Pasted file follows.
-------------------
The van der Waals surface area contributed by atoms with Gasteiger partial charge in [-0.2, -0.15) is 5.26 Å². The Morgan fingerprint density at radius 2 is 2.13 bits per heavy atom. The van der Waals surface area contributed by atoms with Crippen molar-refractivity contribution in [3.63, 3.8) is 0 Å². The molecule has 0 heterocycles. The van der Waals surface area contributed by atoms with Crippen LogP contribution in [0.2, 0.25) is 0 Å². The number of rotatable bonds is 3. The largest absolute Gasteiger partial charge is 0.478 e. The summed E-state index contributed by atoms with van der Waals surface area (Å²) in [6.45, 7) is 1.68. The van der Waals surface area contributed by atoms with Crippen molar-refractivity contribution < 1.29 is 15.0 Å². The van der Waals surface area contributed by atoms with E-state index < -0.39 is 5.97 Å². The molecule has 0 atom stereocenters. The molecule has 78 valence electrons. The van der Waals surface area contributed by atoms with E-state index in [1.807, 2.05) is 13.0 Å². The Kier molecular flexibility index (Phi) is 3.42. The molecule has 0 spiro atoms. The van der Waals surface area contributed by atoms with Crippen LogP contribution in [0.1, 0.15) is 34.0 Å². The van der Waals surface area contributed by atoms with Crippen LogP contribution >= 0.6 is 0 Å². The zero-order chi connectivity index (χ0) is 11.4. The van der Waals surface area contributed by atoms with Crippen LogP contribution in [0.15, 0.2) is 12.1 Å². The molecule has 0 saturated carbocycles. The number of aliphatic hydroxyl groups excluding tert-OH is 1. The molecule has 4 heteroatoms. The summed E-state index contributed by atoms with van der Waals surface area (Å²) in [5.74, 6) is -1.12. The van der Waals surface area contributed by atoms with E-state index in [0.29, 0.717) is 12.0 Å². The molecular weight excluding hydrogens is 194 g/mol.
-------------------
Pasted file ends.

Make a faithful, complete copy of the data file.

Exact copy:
The van der Waals surface area contributed by atoms with Gasteiger partial charge in [-0.2, -0.15) is 5.26 Å². The Morgan fingerprint density at radius 2 is 2.13 bits per heavy atom. The van der Waals surface area contributed by atoms with Crippen molar-refractivity contribution in [3.63, 3.8) is 0 Å². The molecule has 0 heterocycles. The van der Waals surface area contributed by atoms with Crippen LogP contribution in [0.2, 0.25) is 0 Å². The number of rotatable bonds is 3. The largest absolute Gasteiger partial charge is 0.478 e. The summed E-state index contributed by atoms with van der Waals surface area (Å²) in [6.45, 7) is 1.68. The van der Waals surface area contributed by atoms with Crippen molar-refractivity contribution < 1.29 is 15.0 Å². The van der Waals surface area contributed by atoms with E-state index < -0.39 is 5.97 Å². The molecule has 0 atom stereocenters. The molecule has 78 valence electrons. The van der Waals surface area contributed by atoms with E-state index in [1.807, 2.05) is 13.0 Å². The Kier molecular flexibility index (Phi) is 3.42. The molecule has 0 spiro atoms. The van der Waals surface area contributed by atoms with Crippen LogP contribution in [0.1, 0.15) is 34.0 Å². The van der Waals surface area contributed by atoms with Crippen LogP contribution >= 0.6 is 0 Å². The zero-order chi connectivity index (χ0) is 11.4. The van der Waals surface area contributed by atoms with Crippen LogP contribution in [0.15, 0.2) is 12.1 Å². The molecule has 0 saturated carbocycles. The number of aliphatic hydroxyl groups excluding tert-OH is 1. The molecule has 4 heteroatoms. The summed E-state index contributed by atoms with van der Waals surface area (Å²) in [5.74, 6) is -1.12. The van der Waals surface area contributed by atoms with E-state index in [0.29, 0.717) is 12.0 Å². The molecular weight excluding hydrogens is 194 g/mol.